'#MeToo movement' in British schools as teens recount sexual abuse

Estelle Shirbon
·4-min read

By Estelle Shirbon

LONDON (Reuters) - More than 10,000 young people in Britain have recounted what they say are teenage experiences of sexual harassment and abuse by fellow teens in an outpouring described by a senior police officer as a "#MeToo movement" for schools.

Their stories, posted anonymously on a website called "Everyone's Invited" at a rapidly accelerating pace over the past three weeks, make harrowing reading.

The website is the brainchild of Soma Sara, 22, who says she experienced what she calls rape culture within her teenage social circle, and decided to act after conversations with friends convinced her this was a pervasive problem.

"I'm talking about when behaviour that's not normal is normalised, so something like groping at a Christmas party, or non-consensual sharing of intimate photos, or derogatory sexist comments," she told Reuters.

"When those things are normalised they can actually act as a gateway to more extreme acts and criminal acts such as sexual assault and rape."

The majority of stories on "Everyone's Invited" are of girls being mistreated by boys, though there are also some accounts of boy-on-boy, girl-on-girl and girl-on-boy abuse. A significant minority are by boys who express disgust at things they witnessed, or in some cases did.

The author of one post says she was 14 when she passed out drunk on a sofa and woke up with someone's penis in her mouth. Another says she shared nude photos with her boyfriend which he sent to his friends. Another describes kissing a boy for the first time in her life only for him to push her head down towards his crotch.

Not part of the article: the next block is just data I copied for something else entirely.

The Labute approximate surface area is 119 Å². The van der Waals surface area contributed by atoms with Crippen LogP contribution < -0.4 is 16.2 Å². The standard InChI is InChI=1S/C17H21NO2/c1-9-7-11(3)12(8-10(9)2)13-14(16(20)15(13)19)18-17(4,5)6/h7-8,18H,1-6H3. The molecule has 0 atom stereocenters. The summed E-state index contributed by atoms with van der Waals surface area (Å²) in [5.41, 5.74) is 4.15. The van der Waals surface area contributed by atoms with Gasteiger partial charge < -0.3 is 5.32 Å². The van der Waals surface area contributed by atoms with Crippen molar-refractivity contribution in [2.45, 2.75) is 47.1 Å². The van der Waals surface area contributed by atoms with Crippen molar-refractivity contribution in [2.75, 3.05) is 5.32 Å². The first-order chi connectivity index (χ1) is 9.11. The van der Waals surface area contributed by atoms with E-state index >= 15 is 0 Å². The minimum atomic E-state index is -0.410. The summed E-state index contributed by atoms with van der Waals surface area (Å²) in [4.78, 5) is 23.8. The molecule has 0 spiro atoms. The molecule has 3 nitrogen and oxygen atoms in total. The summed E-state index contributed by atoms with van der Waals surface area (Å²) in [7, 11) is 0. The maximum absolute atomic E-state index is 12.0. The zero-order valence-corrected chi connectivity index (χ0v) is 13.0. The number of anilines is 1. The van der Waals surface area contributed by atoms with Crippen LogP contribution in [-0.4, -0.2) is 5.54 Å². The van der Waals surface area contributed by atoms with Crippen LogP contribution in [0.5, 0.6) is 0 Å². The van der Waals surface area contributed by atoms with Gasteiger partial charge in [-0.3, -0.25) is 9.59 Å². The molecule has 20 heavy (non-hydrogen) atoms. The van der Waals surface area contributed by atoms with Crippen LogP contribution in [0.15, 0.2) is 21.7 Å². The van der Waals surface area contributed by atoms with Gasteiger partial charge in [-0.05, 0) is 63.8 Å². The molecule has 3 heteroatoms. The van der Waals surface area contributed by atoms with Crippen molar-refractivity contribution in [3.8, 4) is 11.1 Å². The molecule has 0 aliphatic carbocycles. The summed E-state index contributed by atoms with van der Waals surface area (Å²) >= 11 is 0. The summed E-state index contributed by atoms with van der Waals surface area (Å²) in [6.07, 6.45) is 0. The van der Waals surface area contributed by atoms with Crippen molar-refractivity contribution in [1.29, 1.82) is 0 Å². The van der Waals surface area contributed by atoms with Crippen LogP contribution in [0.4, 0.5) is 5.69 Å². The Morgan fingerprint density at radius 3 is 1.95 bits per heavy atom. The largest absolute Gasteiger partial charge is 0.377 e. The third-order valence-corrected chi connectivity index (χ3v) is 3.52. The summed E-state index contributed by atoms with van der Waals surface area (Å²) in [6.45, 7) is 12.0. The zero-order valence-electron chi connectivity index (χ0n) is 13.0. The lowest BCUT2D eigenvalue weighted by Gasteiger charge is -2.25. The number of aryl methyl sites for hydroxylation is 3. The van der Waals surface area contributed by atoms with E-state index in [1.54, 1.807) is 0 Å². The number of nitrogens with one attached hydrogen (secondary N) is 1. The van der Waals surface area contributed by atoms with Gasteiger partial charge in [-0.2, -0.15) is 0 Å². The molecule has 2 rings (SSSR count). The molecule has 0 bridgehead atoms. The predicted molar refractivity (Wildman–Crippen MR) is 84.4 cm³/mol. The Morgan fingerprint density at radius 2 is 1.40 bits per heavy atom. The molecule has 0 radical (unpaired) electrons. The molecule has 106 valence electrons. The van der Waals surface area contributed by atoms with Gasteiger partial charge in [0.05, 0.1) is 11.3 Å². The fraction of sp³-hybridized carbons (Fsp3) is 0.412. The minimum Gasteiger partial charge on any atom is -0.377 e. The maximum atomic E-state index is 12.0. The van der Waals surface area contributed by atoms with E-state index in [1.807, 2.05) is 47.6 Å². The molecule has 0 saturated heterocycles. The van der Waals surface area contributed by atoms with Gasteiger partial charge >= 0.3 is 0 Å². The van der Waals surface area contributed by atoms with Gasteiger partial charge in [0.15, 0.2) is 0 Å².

Some of the gravest incidents described, if confirmed, could constitute criminal offences including assault and rape. London's Metropolitan Police described the outpouring as "deeply concerning" and encouraged victims to come forward to report potential crimes.

"I think it's reasonable to predict that there is going to be a significant number of reports that are going to come into the system," said Simon Bailey, a senior police officer in charge of child protection issues nationally, on BBC radio.

"It's the #MeToo movement for schools," he said. "We are dealing with the tip of the iceberg."

"IT'S EVERYWHERE"

Sara attended Wycombe Abbey, an exclusive boarding school for girls west of London. Her own exposure to behaviour she found inappropriate came in her wider social circle which included boys from other schools.

In part because of her background and the people with whom she was connected online, her initiative first gained traction among pupils and ex-pupils of private schools, including some of Britain's most prestigious.

Those who post on "Everyone's Invited" cannot name people, but they can name their school or university.

They described a toxic, mysogynistic culture among pupils that appeared at odds with the private schools' reputations as havens for well-rounded, confident teenagers excelling not just academically but also at sports, music and arts.

Highgate, one of London's most in-demand private schools and the subject of a number of posts, said on its website it was "deeply shocked and horrified". It has commissioned an independent review into the allegations, led by a retired judge.

Dulwich College in London, one of the oldest and most prestigious boys' schools in the country, which has also been mentioned in the posts, said in a letter to parents, seen by Reuters, that it would investigate all allegations, either internally or by passing cases to the relevant authorities.

But as the outpouring has gained more media attention and word has spread across communities, a rapidly growing number of posts on "Everyone's Invited" have appeared linked to state schools and universities across the United Kingdom.

These events echo what has happened in Australia, where a former pupil of an exclusive girls' private school in Sydney opened up a flood of reports of sexual assaults at schools when she launched a petition earlier this year for consent to be included in sex education classes.

"I think this is a problem that exists everywhere. It's universal," said Sara. "It's in all schools, all universities, all of society."

(Additional reporting by Natalie Thomas and James Mackenzie, writing by Estelle Shirbon; Editing by Janet Lawrence)